Practical Science on Movement and Pain
Practical Science on Movement and Pain
When you work on your movement or physical function, are you trying to learn how to move better, or are you just exercising and placing a healthy form of stress on the body? Maybe you are doing both at the same time, or maybe you are focused on only one of these elements. Either way, thinking in these terms is an interesting way to look at the difference between various types of physical training strategies, such as “functional training”, High Intensity Training (“HIT”), or corrective exercise. Here’s what I mean.
My definition of exercise is that you move in some way that puts the body under enough stress to provoke a compensatory adaptation, such as making a muscle bigger, or more capable of generating energy. The best exercise is simply the one that applies the right type and amount of stress to get the sort of adaptation you want without hurting yourself in the process.
Motor Learning means you move in some way that provides the brain with experiences that will teach it how to move the body with more skill, coordination or efficiency. This process is far more complex, subtle, and individual than exercise.
The purpose of this post is not to argue that one process is more important than the other. Of course each is a very valuable tool in helping you improve your physical function. My point is that understanding the differences between these two tools can help you decide which one is right for the job you have in mind.
Of course, the line between exercise and motor learning is not always totally clear, and most workouts will have elements of both. Doing pushups, pullups, squats or lunges place the body under stress in a way that will stimulate adaptations in muscle performance. They will also place demands on good balance and coordination, so doing them will teach you something about how to move more efficiently. “Functional training” might be considered as an attempt to combine exercise with learning along these lines. But there are other approaches to physical training that try to keep learning and exercise as separate as possible. The rationale here is that there may be a tradeoff between the two, so that excessive focus on one will tend to compromise the other, and neither goal is accomplished very efficiently. Here are some examples.
The Feldenkrais Method is concerned exclusively with learning and not exercise. That is why Feldenkrais referred to his work as “lessons” and his clients as “students.” One common feature of a Feldenkrais lesson is minimizing physical stress, because stress interferes with the learning process. Imagine how hard it would be to learn to play the piano if you were hitting the keys as hard as possible and jogging in place during practice sessions. Or to use a less ridiculous example, imagine a novice trying to learn proper squat form with 300 pounds on his back. Not an optimal learning environment. So the movements in a Feldenkrais lesson are typically done as gentle and slow and easy as possible. Other similar training methods would include Alexander Technique, very low intensity corrective exercise, physical therapy exercises, and some forms of tai chi.
High Intensity “HIT” style weight training takes the complete opposite of this approach, focusing exclusively on safely stressing the muscles. This is done in part by minimizing the necessity of using any skill to perform the movements. This is why HIT advocates often prefer machines to the use of free weights or other exercises that require more skill and balance to perform. For example, in a squat or lunge you must use proper form, and you risk injury or even falling over if you don’t:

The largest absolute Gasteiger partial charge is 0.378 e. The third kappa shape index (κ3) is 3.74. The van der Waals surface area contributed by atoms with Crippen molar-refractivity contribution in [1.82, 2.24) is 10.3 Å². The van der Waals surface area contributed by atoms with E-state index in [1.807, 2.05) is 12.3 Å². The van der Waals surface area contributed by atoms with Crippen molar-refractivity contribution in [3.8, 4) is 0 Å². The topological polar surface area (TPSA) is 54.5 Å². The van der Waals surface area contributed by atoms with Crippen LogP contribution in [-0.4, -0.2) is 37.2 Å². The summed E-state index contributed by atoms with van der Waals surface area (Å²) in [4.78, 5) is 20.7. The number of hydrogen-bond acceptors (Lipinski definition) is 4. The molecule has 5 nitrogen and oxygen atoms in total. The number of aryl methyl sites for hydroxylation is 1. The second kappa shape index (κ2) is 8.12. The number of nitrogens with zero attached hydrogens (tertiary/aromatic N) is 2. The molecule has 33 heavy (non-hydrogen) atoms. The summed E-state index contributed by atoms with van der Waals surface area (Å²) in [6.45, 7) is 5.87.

But on a leg press machine all your joints are stabilized and the path of movement is controlled by the machine. So all that’s left to do is focus on pushing as hard as possible – you are not distracted by concerns with safety, proper form, balance, etc. So you maximize the exercise stress by minimizing the skill demand.
As I said earlier, most forms of training fall somewhere in between these two extremes, incorporating elements of physical stress and skill acquisition in the same workout.
For example, running leans more toward exercise stress than motor learning. But running is also a lesson in efficient gait, perhaps especially so if you pay attention to form.
A yoga class leans more toward the development of good movement skill and body awareness, but some classes shift the focus more toward creating exercise stress (often at the expense of any beneficial learning).
Functional training done properly is a nice combination of skill and exercise stress. But sometimes it is biased too much in favor of developing (useless) movement skills, say balancing on a swiss ball while doing squats. In this event, it can degenerate into a circus act, where you have to choose between being safe and while using a tiny amount of weight, or using more weight and killing yourself in the process. Check this out:
The risk/reward here looks rather poor. (But what an effort!)
I think that part of the reason exercises such as squats, deadlifts, lunges, pullups and pushups have stood the test of time is that they are a nice combination of skill and stress, and a good way to get a large bang for your buck in the gym with a minimum of time. Of course many people will not benefit from these exercises for one reason or another, and might be better served by a program that keeps skill training separate from exercise and vice versa.
What do you think? What type of training program do you prefer? Are these useful distinctions? Let me know in the comments.